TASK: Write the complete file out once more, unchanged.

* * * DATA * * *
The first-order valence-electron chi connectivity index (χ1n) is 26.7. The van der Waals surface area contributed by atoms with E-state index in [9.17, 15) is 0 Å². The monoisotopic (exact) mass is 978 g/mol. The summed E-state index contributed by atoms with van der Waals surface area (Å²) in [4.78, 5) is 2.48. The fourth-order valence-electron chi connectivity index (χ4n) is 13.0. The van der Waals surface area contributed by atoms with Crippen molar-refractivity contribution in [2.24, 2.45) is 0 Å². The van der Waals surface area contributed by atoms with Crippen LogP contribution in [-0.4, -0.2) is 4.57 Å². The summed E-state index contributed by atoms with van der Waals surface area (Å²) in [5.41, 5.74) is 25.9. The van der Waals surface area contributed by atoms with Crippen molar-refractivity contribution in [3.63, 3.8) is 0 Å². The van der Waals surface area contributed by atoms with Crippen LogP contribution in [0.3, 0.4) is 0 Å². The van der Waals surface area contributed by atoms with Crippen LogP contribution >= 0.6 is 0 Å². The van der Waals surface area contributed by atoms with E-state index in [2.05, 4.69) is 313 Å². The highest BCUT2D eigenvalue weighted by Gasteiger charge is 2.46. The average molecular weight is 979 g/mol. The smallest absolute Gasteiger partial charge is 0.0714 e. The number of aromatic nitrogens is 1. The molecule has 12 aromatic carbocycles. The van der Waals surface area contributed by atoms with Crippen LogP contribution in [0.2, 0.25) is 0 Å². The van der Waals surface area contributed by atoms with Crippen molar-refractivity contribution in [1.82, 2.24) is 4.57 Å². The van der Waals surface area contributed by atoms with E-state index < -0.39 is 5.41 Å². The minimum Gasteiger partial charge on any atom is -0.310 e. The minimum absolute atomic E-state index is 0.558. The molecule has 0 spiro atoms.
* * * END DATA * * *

The first-order valence-electron chi connectivity index (χ1n) is 26.7. The van der Waals surface area contributed by atoms with E-state index in [9.17, 15) is 0 Å². The monoisotopic (exact) mass is 978 g/mol. The summed E-state index contributed by atoms with van der Waals surface area (Å²) in [4.78, 5) is 2.48. The fourth-order valence-electron chi connectivity index (χ4n) is 13.0. The van der Waals surface area contributed by atoms with Crippen molar-refractivity contribution in [2.24, 2.45) is 0 Å². The van der Waals surface area contributed by atoms with Crippen LogP contribution in [-0.4, -0.2) is 4.57 Å². The summed E-state index contributed by atoms with van der Waals surface area (Å²) in [5.41, 5.74) is 25.9. The van der Waals surface area contributed by atoms with Crippen molar-refractivity contribution in [3.63, 3.8) is 0 Å². The van der Waals surface area contributed by atoms with Crippen LogP contribution in [0.3, 0.4) is 0 Å². The van der Waals surface area contributed by atoms with Crippen LogP contribution >= 0.6 is 0 Å². The van der Waals surface area contributed by atoms with E-state index in [2.05, 4.69) is 313 Å². The highest BCUT2D eigenvalue weighted by Gasteiger charge is 2.46. The average molecular weight is 979 g/mol. The smallest absolute Gasteiger partial charge is 0.0714 e. The number of aromatic nitrogens is 1. The molecule has 12 aromatic carbocycles. The van der Waals surface area contributed by atoms with Crippen LogP contribution in [0.2, 0.25) is 0 Å². The van der Waals surface area contributed by atoms with Crippen molar-refractivity contribution in [1.82, 2.24) is 4.57 Å². The van der Waals surface area contributed by atoms with E-state index < -0.39 is 5.41 Å². The minimum Gasteiger partial charge on any atom is -0.310 e. The minimum absolute atomic E-state index is 0.558. The molecule has 0 spiro atoms.